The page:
In a world where the President’s primary communication with his constituents comes through Twitter, it is foolish to dismiss social media as an invalid outlet for politics, resistance, advocacy, and education.
Some argue that social media encourages performative “slacktivism,” for example, posting an Instagram “story,” visible only for 24 hours to an account followed exclusively by your echo chamber of friends. This type of behavior comes across as self-congratulatory and is criticized for the minimal effect it has on the cause being advocated.
However, to paint all social media advocacy as ignorant “slacktivism,” is itself ignorant. Social media creates awareness for causes, it opens dialogue and, through social media, people can find those with shared ideas and discuss, and also learn to defend their arguments to those whose opinions differ. Social media also allows people seeking to effect social change to mobilize support and win converts to their cause.
Social media’s critics argue that simply sharing a photo isn’t enough to change laws or stop climate change. And while they are right that more has to be done, they ignore that it is often through social media that minds are changed, awareness is spread, and action is inspired. A Pew Research Center study found that nearly 70 percent of Americans believe that social media is important to accomplishing political goals and creating movements for social change.
Without social media, The March for Our Lives, a student-driven anti-gun violence movement would never have taken off. Its leaders used Twitter and Instagram to share their traumatic experiences with gun violence and organize the national student walkout. Additionally, the mass numbers of likes and comments on these posts were a physical show of support for gun control to politicians.
In the recent pro-democracy pro tests in Hong Kong, social media was used to mobilize people to appear at demonstrations in support of their cause, but also to disperse when word got out that the police were to appear. In addition, the demonstrators used social media to win over support to their cause, by, for example, posting amateur footage of police brutality on Instagram and Twitter.
These protests, the popularity of which were enhanced by the use of social media, led to dramatic results at the ballot box in the Hong Kong local elections last November. Turn out at those elections was the highest in 20 years, and more than half of the 452 district council seats changed hands from pro-Beijing candidates to pro-democracy ones.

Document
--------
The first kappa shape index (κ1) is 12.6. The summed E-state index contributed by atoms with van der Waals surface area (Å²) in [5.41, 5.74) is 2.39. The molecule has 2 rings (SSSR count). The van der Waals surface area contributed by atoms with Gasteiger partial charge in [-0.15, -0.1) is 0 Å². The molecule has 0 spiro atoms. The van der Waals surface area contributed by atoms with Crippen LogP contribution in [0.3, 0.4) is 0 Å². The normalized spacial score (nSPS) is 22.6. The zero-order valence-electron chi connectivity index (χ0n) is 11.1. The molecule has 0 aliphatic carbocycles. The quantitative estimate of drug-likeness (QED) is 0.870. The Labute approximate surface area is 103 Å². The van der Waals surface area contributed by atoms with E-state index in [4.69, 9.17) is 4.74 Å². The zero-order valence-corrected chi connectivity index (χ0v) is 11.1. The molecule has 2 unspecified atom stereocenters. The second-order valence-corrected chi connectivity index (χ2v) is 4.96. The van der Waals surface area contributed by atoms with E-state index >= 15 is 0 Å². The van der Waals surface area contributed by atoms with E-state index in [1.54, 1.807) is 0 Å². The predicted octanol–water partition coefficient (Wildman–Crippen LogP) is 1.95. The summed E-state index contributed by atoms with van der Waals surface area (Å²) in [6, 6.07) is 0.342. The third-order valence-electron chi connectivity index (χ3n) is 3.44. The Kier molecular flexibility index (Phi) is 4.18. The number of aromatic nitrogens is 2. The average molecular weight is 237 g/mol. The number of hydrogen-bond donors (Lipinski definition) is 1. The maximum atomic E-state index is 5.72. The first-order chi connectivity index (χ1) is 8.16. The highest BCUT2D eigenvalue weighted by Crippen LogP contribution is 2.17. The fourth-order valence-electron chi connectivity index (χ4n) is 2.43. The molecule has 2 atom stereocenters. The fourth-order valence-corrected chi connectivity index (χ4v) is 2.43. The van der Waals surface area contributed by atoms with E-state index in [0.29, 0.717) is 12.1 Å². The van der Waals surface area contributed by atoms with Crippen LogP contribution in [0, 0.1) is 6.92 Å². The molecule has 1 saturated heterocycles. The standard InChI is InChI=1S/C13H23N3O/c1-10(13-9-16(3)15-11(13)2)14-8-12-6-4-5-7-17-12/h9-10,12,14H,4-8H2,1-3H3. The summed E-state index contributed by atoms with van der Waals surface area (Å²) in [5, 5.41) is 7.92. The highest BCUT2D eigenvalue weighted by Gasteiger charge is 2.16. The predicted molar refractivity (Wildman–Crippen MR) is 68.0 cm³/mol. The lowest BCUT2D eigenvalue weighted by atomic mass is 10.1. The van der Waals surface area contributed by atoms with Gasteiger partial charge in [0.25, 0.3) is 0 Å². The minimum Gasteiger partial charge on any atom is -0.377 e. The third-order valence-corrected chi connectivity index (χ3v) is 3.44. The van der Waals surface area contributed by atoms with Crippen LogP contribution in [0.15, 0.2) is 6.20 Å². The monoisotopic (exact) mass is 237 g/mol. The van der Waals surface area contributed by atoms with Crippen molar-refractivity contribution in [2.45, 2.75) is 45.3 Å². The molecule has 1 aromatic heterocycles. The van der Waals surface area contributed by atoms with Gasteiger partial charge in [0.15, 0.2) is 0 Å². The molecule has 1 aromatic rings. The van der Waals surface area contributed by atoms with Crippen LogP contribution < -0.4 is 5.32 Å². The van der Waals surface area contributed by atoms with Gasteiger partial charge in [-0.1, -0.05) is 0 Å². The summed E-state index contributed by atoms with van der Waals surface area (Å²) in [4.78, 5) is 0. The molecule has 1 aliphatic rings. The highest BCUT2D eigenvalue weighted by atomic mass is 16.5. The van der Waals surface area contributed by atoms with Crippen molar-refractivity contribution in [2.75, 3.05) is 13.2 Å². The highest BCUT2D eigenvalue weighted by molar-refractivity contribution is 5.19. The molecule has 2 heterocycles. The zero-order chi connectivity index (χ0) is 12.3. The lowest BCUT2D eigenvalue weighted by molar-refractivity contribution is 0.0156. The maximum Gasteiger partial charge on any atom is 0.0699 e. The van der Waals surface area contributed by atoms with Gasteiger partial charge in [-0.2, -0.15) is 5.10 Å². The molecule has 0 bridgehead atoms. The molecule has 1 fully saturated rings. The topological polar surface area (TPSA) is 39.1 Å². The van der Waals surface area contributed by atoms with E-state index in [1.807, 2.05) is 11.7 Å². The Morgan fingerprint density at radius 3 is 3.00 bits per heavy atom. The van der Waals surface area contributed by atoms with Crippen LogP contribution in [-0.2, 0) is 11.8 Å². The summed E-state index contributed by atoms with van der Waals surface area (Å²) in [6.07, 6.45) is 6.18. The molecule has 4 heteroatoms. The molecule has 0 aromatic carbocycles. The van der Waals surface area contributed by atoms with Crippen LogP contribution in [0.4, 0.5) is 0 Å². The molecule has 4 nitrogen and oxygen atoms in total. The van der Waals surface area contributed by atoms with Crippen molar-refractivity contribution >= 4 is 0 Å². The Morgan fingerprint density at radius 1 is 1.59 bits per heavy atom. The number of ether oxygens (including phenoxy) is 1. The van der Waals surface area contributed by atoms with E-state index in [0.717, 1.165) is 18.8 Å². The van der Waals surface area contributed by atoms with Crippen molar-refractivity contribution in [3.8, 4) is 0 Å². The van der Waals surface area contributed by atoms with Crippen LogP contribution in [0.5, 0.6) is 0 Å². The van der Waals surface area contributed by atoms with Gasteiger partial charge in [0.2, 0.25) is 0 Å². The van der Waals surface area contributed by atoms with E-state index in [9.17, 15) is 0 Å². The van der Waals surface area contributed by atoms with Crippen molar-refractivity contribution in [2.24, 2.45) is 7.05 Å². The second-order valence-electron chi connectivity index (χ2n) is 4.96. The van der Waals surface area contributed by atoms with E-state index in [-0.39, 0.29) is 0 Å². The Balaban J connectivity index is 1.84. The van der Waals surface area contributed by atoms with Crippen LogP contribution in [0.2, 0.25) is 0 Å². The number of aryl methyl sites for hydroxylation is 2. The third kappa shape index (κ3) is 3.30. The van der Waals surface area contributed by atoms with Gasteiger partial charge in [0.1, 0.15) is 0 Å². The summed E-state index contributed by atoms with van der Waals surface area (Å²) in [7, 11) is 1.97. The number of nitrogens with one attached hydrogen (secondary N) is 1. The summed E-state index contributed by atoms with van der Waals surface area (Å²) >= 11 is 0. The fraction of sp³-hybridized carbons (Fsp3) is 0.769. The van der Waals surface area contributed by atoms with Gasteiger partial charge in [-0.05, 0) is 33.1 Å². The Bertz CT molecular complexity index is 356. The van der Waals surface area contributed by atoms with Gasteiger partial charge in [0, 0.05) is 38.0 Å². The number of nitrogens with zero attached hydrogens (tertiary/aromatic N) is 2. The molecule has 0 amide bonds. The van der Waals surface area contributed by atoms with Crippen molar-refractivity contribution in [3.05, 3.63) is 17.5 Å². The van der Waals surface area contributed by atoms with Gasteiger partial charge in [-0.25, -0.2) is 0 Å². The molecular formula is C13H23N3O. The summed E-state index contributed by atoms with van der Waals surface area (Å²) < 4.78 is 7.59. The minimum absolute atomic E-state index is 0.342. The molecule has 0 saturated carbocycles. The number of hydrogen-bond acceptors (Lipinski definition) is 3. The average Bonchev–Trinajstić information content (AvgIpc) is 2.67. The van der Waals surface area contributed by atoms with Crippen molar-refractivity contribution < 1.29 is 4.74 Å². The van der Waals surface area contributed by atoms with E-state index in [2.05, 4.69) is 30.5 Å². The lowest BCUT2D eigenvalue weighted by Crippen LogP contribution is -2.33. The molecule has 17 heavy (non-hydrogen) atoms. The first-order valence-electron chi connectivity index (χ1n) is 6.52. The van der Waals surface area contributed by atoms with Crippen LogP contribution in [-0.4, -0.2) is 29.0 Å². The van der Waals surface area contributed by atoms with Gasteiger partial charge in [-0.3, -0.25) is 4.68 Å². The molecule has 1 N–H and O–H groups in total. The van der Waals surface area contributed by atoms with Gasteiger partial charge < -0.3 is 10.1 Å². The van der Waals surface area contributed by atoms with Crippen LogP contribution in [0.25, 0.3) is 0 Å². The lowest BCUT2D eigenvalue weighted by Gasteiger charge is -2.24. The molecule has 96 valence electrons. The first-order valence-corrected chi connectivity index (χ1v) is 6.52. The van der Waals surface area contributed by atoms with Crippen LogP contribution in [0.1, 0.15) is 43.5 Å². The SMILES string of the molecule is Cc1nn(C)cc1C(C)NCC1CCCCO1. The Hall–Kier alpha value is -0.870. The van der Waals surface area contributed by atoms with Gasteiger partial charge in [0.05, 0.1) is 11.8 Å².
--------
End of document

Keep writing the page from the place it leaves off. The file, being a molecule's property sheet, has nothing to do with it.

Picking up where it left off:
Social media is not simply a place to show support for a cause or to organize, it is also a platform to raise money for these causes. For example, Twitter model, Kaylen Ward, who goes by The Naked Philanthropist, sold her nude photos on Twitter to raise money for the Australian bush fires. It would be easy to write her off for using Twitter and nudity to raise money, but she raised over $1 million for this cause. This would not have been possible without the connection social media provides.
Further, while awareness might not be enough in the case of the Australian bush fires, which loom large in our consciousness and represent an issue over which we can all unite, social media can make a difference when it comes to controversial or long-stigmatized issues.
Thus, for an issue like sexual harassment, social media is a platform for those with a shared experience to come together. The Me Too movement began as a hashtag, and with one post, but as more posts were added, others were encouraged to bring decades of hidden sexual abuse and workplace harassment to light. The popularity and spread of “Me Too” posts are precisely what created a comfort zone for others to come forward.
According to the Pew Research Center, 20 percent of adults “often” get their news from social media, while print newspapers are at 16 percent. Further, 36 percent of young people, ages 18-29 “often” get their news from social media. And while some may say, just pick up a newspaper, oftentimes, the newspaper is quoting the president’s Twitter feed. Additionally, respected newspapers chat’s TuneIn has videos from The Wall Street Journal, NBC, and CNN, and The Washington Post boasts over 350 thousand followers on TikTok, and posts meme videos and short news blitzes.
Like it or not, socia media has become a part of our news diet, and fighting it won’t get us anywhere. We want young people to be advocates, especially at Masters, which places an emphasis on
social change. So why shame us for using social media to learn and grow?
Social media is so easy to condemn; it is frequented by teens, uses pictures and short bursts of text, and anyone can share a post. And it is also true that misinformation has and continues to be shared on some platforms. But it is precisely because of its accessibility and power to reach young people that we must recognize its merits. Social media is free to use, it fosters connection across the globe, and it is certainly here to stay. Through social media, political advocacy has been transformed from a fringe or niche activity to a mainstream one. We should learn to harness its mighty power for good in the world.